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Wonderful Plants


A Seminar with Jan Scholten



wonderful plants

6th – 8th March 2015

Auckland Deaf Society, 164 Balmoral Rd, Auckland




Jan will illustrate how to work with “Wonderful Plants” using his newly developed Plant Theory. Using this approach, Wonderful Plants becomes accessible and introduces a wealth of new information into our homeopathic practice.  Jan will cover the fundamentals of his earlier works as well as his ground breaking work on Wonderful Plants making this seminar accessible to all practitioners, whether they have wide or minimal exposure to his work. You will have ample opportunity to meet and talk with Jan at a social level, including a meet and greet get-together with open bar and finger food at the venue at the end of the first day of the seminar.


Seminar Fee $460 or $395 if seminar paid for by 31 Jan 2015


For more information or to register


Email: jg@jennifergarrett.co.nz or Phone: 09 625-9966


jonquil@vodafone.co.nz or Phone: 09 406-0989

Go to www.jennifergarrett.co.nz/seminar



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Both have world famous health professionals speaking on various topics.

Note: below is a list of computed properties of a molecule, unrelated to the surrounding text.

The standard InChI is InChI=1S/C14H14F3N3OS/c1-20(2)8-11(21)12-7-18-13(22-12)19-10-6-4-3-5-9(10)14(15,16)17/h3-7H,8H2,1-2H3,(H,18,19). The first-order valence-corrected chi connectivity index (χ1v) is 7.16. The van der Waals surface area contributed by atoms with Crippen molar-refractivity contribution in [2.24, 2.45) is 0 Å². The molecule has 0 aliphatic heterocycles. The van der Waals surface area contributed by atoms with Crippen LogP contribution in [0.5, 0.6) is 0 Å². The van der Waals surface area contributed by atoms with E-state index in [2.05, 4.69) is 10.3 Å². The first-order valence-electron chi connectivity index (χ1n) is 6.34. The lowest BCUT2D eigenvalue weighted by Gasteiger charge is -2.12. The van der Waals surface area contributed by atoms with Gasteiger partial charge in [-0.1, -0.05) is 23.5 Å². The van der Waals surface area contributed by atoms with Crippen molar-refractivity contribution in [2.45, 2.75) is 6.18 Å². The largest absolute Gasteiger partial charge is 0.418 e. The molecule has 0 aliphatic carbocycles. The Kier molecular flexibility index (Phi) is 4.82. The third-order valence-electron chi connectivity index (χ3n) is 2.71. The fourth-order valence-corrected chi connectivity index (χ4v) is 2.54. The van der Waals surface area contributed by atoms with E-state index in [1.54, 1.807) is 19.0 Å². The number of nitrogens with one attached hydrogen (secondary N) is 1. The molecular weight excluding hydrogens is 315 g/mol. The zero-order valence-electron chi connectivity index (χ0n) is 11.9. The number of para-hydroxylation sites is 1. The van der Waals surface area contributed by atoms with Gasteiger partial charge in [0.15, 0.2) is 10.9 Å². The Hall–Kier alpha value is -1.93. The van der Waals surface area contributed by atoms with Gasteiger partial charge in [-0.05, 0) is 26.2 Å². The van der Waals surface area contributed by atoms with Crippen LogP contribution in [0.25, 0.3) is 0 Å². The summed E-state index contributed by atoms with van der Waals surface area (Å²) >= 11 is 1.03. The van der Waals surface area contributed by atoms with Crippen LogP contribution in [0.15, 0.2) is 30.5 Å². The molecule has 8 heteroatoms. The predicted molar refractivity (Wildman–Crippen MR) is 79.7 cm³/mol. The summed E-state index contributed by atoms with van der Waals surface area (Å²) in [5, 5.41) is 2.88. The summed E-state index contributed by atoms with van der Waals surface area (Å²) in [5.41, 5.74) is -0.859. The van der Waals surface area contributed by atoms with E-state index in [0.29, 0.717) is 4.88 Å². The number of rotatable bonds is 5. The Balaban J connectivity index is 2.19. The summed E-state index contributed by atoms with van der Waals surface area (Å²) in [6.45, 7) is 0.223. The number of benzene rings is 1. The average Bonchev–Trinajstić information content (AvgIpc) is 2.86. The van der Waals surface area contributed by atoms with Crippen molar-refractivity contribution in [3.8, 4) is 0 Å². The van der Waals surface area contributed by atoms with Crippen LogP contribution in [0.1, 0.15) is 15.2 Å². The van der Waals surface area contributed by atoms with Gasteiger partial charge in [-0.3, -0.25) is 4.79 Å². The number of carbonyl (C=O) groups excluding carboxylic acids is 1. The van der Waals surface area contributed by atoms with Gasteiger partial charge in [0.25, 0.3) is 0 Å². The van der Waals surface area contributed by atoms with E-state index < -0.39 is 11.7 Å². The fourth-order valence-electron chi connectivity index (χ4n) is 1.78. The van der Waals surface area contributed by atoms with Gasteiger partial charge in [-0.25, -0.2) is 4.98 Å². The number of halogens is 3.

Details below on upcoming speakers and registration/log in links should you wish to investigate further.




   Dr. Russell Jaffe – Food and Chemicals: A Hidden Cause of Disease

   Dr. Dian Ginsberg – Functional Medicine Approach to Hormone Rebalancing

   Dr. Tom O’Bryan – Natural Approaches to Autoimmune Disease

   Sayer Ji – Nutrition and Cancer

   Dr. Ron Grisanti – Functional and Natural Approaches to Adrenal Burnout

The link to register and tune into  the free sessions:





functional health summit

The talks are available for 24 hours after the event which is underway in US, we are 17 hours behind so this event finishes our time Friday. Free to listen inplus many of the speakers provide free download PDF info on their particular topic. There is an option to buy DVD’s of the full summit if you wish, and a wealth  of information to tune into.

Talks available to tune into and view over the next few days are:

Tuesday July 22 – Foods and Eating

  • Kathy Smart – Change What You Eat, Change Your Life

  • Dr. Jonathan Tait – How Eating the Wrong Food Can Cause Arthritis and Chronic Pain

  • Ymis Barroeta – The Future of Food: Clean Eating Without Toxins

  • Dr. Russell Jaffe – Food and Chemicals: A Hidden Cause of Disease

Wednesday July 23 – Aging Well

  • John Rowley – Power of positive fitness

  • Dan Ritchie, PhD – Exercises to Improve Your Balance, Mobility and Agility at Any Age

  • Dr. Jeffrey Moss – Sarcopenia: How Age-Related Muscle Loss Contributes to Chronic Health Issues

  • Dr. John Brimhall – 6 Steps to Maintaining Wellness At Any Age

To register and watch the free sessions go to:








psych eating


To register and listen in go to https://ipe.infusionsoft.com/go/2ndepoc/ 


Today’s talks 

  • 12:00pm (EST) Guðni Gunnarsson – A Deeper Look into Nourishment

  • 12:30pm (EST) Andrea Nakayama – Functional Nutrition, Love & Emotions

  • 1:00pm (EST) Ana Forrest – Yoga, Addiction, Food & Embodiment

  • 1:30pm (EST) Dr. Alan Christianson – A New View of Metabolism

  • 2:00pm (EST) Trudy Scott – Transform Anxiety & Cravings with Amino Acids and More

  • 2:30pm (EST) Tom Malterre – A Deeper Look at Nutrition, Life and True Healing